Here’s some videos. It’s neat that even once he’s explained some of his tricks, and you can see them happening, it’s still extremely hard to see everything that’s happening.
On the Today Show, he gives items to Matt Lauer, Ryan Seacrest, and whoever the third guy is, then steals them back, while performing a magic trick with a $100 bill.
Starting about a minute in to this next video, Robbins performs some neat coin tricks while simultaneously stealing watches from a group of women.
Here he is demonstrating and explaining his talents on the author of the New Yorker piece.
And below is portion from a National Geographic show Test Your Brain (called Brain Games in the U.S.) where Robbins pilfers a number of items from one hapless participant, with some explanation on how and why your brain allows him to so mercilessly strip you of your belongings. Here’s the full episode of the U.S. version (includes a glimpse of him stealing glasses off a woman’s face.)
Knight Rider: Season 1, Episode 6: “Just My Bill”
The thing about the early 1980′s is that they were still, essentially, the late 1970′s. So, when Michael Knight shows up to perform bodyguard duty for a United States senator, it’s completely appropriate for his shirt to be unbuttoned almost down to his navel.
The senator in question is a friend of Devon’s, Maggie Flynn, who has been receiving death threats and has already had one attempt made on her life. Maggie is brash, opinionated, smart, capable, and friendly, but her most notable attribute, when you consider Knight Rider’s traditions, is that she’s friggin’ old. Her oldness is extremely confusing and upsetting to me, because this is Knight Rider and every episode must revolve in some way around a young, attractive woman for Michael to romance. I mean, what the hell? Is Michael going to travel back in time to hit on Maggie when she was young and sexy?
Wait! False alarm. Maggie has a young, attractive secretary named Jane.
After an assassin tries to run Maggie over with a car, Maggie decides to attend a conference out of town, and Michael, being an excellent bodyguard, decides not to accompany her, because it’s easier to guard someone if they’re in another part of the state. Plus, he now has plenty of time to spend with young Jane.
Some detective work reveals there’s a bill in the senate over the construction of a power plant, and predictably, all the old white men in the senate want it to pass because they have a financial stake in the plant’s construction. Having briefly tried to discourage Maggie from voting against it, they’ve moved to stage two of every plot on this show: straight-up murder.
The evil government goons reschedule the vote to take place while Maggie is out of town, and armed thugs surround the remote retreat where Maggie’s conference is taking place to prevent her from leaving. Michael races to the retreat to collect Maggie, turbo-boosting over the goons’ cars, and already we suspect that the show’s budget might be under strain because KITT’s front end flops around and almost falls off during the jump.
A helicopter is dispatched to destroy KITT with a grenade launcher, and after evading several blasts, Michael pops the sunroof and climbs onto the chopper. He pulls one goon out, and then punches and judo-chops the pilot in that part of the back where you can totally chop a guy to knock him out. You know the spot. Despite being unconscious from such powerful, expertly delivered blows, the pilot is nice enough to scoot over enough so Michel can “throw” him out of the chopper. I’ve uploaded this amazingly choreographed scene for you to be dazzled by:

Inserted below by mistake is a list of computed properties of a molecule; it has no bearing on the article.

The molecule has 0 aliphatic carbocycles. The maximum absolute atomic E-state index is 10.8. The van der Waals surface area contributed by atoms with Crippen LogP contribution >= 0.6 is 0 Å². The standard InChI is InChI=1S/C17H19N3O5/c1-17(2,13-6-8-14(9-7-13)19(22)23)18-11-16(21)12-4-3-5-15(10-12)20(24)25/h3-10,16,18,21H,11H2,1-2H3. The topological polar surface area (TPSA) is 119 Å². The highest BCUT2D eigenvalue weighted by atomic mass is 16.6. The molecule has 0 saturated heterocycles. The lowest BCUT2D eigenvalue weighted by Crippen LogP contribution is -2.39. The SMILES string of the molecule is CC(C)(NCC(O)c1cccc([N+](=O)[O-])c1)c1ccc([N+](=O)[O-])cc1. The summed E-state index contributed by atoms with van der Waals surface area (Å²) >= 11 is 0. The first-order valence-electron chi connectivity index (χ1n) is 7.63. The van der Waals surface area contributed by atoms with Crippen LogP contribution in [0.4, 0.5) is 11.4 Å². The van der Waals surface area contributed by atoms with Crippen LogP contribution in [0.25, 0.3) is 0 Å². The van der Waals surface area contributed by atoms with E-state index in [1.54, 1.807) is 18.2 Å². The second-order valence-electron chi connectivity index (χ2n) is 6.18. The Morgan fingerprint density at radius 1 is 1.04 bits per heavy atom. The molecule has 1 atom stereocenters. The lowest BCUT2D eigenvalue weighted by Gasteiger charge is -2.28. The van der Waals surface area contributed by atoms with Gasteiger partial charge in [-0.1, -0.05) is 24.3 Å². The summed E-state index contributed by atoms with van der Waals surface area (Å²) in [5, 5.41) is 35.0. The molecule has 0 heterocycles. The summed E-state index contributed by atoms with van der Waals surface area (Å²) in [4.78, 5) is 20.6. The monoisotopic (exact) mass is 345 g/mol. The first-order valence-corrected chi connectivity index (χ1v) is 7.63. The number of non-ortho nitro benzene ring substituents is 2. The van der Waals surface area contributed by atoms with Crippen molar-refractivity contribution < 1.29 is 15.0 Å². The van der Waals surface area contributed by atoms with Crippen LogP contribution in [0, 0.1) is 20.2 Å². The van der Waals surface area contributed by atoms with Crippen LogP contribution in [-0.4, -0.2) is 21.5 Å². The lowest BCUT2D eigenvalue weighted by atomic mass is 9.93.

Michael gets Maggie to the vote on time, and the evil power plant bill is defeated successfully, and the bad guys are all arrested, and everyone goes to dinner.
This is pretty dull episode, honestly, but it’s effective at highlighting what was so special about the 1980′s. It was a time when hairy chests could be exposed with pride, when halfhearted judo-chops were still an effective way to render someone unconscious, and when the senate actually functioned properly from time to time.
And, of course, it was a time when TV shows could end with everyone laughing at something, followed by a freeze-frame. Good times!
MICHAEL’S INCOMPETENCE: MEDIUM
Allows car-driving assassin to out-drive him, lets Maggie’s body leave town when he’s supposed to be guarding it.
MICHAEL’S ROMANCE: LOW
Michael has breakfast with Jane, but it’s just breakfast, not, you know… “breakfast.”
Surveillance mode to detect movement, onscreen display of people being pursued, which looks like this:
CASTING NOTES: Maggie is played by Carole Cook, who I remember from Sixteen Candles as the grandmother who felt up Molly Ringwald.
Just some quick reviews for stuff I’ve recently watched on Netflix Streaming.
Sleepwalk With Me: Autobiographical film written, directed, and starring Mike Birbiglia, based on his stand-up comedy career, personal life, and his REM sleep behavior disorder, a dangerous and terrifying condition which makes him act out the dreams he’s having. If you follow Birbiglia’s comedy and writing, none of this material is new to you (especially some of the same jokes he’s been telling for, like, eight years now) but it’s still an enjoyable, funny, sad, and interesting film. If you don’t know Mike Birbiglia, this is an excellent place to start.